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Tim Bowness - Lost In The Ghost Light

Tim Bowness - Lost In The Ghost Light

Label : Inside Out | Archive under prog / sympho metal

Release type: Full-length CD

Vera : Tim Bowness obtained fame at the side of Steven Wilson in No-Man, but in 2004 he also released his first solo album. Next it took ten years before the second was launched, but since then, releases come more on a regular base. Two years after ’Stupid Things That Mean The World’, the fourth solo album hits the shops. In the meantime the man has collected a staggering curriculum vitae, he worked with the biggest artists on earth and consequently he can present us a core band with coryphées plus some extra guest musicians. Members of No-Man, The Pineapple Thief, Paatos and Porcupine Tree can be found in his core band, but there are five guest musicians as well, amongst them Ian Anderson of Jethro Tull.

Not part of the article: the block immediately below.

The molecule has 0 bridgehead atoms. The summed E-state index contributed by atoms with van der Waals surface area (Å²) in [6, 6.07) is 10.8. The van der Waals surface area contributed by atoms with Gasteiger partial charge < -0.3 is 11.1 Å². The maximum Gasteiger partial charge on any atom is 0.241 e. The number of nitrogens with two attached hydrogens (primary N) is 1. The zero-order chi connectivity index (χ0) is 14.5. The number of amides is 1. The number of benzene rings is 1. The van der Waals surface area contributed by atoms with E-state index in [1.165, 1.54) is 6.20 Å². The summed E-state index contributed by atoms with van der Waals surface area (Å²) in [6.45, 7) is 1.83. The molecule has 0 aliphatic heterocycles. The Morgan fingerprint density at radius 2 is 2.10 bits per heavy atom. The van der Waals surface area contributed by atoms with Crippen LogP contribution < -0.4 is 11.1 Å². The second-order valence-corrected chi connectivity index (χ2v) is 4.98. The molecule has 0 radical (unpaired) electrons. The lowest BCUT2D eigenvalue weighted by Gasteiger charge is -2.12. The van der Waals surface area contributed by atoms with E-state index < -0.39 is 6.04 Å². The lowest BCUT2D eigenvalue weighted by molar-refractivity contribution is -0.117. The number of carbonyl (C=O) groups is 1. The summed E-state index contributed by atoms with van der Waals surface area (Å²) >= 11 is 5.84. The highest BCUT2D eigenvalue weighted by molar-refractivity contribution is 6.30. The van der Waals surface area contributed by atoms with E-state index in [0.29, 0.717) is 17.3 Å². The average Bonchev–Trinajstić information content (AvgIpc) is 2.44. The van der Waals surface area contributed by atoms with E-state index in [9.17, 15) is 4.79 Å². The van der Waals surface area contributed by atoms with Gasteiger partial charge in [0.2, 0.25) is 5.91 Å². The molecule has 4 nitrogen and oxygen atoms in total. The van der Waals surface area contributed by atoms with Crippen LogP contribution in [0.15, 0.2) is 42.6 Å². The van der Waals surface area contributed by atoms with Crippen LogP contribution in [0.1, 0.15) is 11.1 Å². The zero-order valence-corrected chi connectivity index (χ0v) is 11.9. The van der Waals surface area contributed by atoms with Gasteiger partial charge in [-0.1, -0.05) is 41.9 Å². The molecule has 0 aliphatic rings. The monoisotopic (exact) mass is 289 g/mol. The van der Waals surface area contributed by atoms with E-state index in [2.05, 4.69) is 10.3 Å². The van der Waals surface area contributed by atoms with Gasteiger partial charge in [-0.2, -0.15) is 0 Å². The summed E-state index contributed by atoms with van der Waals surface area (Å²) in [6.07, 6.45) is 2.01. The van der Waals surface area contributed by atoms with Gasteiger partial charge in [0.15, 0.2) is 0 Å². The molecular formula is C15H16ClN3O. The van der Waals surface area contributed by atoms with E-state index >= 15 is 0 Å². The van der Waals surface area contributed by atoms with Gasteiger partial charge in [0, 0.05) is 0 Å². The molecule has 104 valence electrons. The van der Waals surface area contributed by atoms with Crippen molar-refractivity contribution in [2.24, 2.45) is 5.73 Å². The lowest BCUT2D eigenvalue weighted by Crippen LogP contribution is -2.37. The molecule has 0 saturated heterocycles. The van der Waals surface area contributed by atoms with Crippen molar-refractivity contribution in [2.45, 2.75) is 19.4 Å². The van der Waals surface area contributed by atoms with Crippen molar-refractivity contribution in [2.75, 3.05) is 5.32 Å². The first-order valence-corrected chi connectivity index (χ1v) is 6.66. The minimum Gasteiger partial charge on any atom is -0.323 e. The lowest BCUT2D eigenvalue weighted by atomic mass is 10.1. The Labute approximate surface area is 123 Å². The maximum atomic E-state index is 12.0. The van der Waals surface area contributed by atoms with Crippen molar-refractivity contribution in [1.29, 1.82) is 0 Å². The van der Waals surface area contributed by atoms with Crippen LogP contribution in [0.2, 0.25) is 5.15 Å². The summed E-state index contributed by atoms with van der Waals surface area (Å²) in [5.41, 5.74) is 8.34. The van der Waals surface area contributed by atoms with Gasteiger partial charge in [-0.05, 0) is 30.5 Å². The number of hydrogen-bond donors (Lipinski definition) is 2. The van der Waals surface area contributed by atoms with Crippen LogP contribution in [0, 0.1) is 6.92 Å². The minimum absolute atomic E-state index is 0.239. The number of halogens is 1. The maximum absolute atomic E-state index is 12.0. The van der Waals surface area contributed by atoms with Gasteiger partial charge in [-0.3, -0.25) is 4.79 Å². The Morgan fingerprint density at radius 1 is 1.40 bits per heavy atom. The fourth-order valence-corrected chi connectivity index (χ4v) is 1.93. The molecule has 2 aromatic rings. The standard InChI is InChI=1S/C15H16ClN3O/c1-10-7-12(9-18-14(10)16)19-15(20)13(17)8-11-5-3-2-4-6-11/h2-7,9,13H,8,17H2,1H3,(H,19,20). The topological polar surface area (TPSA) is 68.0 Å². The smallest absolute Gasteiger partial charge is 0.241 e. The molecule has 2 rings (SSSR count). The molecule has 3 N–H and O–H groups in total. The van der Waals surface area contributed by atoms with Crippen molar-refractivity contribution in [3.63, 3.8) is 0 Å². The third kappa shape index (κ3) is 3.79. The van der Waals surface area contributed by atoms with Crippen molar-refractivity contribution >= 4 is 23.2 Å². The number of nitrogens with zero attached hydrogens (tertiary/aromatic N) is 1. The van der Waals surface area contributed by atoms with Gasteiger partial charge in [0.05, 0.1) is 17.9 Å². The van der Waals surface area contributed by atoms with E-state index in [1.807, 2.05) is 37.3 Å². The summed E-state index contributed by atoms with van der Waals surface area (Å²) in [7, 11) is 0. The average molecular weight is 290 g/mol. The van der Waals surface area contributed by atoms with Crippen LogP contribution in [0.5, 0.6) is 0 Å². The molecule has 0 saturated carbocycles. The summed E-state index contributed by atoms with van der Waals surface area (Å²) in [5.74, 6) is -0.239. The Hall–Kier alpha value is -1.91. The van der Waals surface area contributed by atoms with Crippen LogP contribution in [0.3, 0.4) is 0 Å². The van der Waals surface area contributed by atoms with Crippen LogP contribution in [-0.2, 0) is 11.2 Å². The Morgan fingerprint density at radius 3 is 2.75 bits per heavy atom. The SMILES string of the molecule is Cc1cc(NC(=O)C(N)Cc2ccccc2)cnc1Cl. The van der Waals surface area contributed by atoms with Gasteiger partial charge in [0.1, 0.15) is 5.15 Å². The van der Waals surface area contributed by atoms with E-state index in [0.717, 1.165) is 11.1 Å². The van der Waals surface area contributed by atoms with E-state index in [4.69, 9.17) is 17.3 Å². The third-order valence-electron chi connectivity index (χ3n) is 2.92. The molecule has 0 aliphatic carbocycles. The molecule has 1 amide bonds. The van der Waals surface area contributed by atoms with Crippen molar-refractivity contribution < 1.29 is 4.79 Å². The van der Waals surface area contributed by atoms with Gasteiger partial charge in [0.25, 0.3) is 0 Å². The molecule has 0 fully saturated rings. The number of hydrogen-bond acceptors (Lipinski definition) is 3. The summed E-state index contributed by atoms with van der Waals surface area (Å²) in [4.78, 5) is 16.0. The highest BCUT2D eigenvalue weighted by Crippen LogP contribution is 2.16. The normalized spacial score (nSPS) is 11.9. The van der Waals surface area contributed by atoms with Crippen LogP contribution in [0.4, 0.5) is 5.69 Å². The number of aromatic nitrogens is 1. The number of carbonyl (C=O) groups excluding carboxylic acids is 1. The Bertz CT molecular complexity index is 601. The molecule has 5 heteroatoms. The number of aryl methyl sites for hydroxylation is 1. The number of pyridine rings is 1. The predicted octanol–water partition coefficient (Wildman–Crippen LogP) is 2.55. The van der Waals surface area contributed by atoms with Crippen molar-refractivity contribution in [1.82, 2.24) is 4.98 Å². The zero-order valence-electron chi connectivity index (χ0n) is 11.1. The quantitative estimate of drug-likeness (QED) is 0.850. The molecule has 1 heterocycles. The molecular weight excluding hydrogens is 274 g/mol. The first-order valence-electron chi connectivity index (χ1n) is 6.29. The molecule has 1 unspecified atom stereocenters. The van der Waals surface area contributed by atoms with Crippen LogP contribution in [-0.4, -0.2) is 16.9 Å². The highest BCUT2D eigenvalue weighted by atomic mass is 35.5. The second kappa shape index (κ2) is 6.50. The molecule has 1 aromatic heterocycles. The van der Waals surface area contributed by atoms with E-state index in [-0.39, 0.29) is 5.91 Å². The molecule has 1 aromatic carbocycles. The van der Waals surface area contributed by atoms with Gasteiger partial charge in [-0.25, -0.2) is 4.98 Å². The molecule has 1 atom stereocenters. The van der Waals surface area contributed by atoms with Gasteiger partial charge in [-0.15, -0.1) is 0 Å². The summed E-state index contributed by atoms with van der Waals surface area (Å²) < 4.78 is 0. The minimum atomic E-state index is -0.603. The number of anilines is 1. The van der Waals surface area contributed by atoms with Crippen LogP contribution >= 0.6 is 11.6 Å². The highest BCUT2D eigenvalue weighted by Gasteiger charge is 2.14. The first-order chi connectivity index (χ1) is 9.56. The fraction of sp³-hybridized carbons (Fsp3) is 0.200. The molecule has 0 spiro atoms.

‘Lost In The Ghost Light’ happens to be a concept album about the reflective thoughts of a classic rock star in the declining years of his career. It results in beautiful, recognizable lyrics and Tim as ultimate sophisticated singer-songwriter. More than ever the velvet voice of the man is the centre of it all. We can even say that the instrumental additions remain rather sober, without the extravaganza of exposing progressive parts (except for the nervous toned ‘Kill The Pain That’s Killing You’). Three songs are tastefully relished with orchestral arrangements of Andrew Keeling. ‘Words Of Yesterday’ sets the tone with gracious guitar parts and quiescent vocals, later we hear organ and flute (Ian Anderson) as well. Piano and bass are the foundation of the synthesizers layered ‘Moonshot Manchild’, a nine minutes track. It is smooth, velvet music like a sweet caress, yet with sharp analyzing lyrics. After the only ‘wilder’ track (‘Kill The Pain That’s Killing You’) with lots of percussion, one will hear any orchestration in the next songs. Beautiful violins and a howling guitar solo relish the lengthy ‘You’ll Be The Silence’. Now and then they go in crescendo towards a climax, but always very careful and smooth. In the occluding track ‘Distant Summers’ (with one of the most beautiful melody lines), Ian comes along again with his flute. The album brims with melancholy and it brings peace in your soul, while the first spring storm rages around the house. Just as its predecessor, this is nice but very calm music to listen to while sinking in reveries in your most comfortable couch. Those who loved the previous albums, will embrace this one too.

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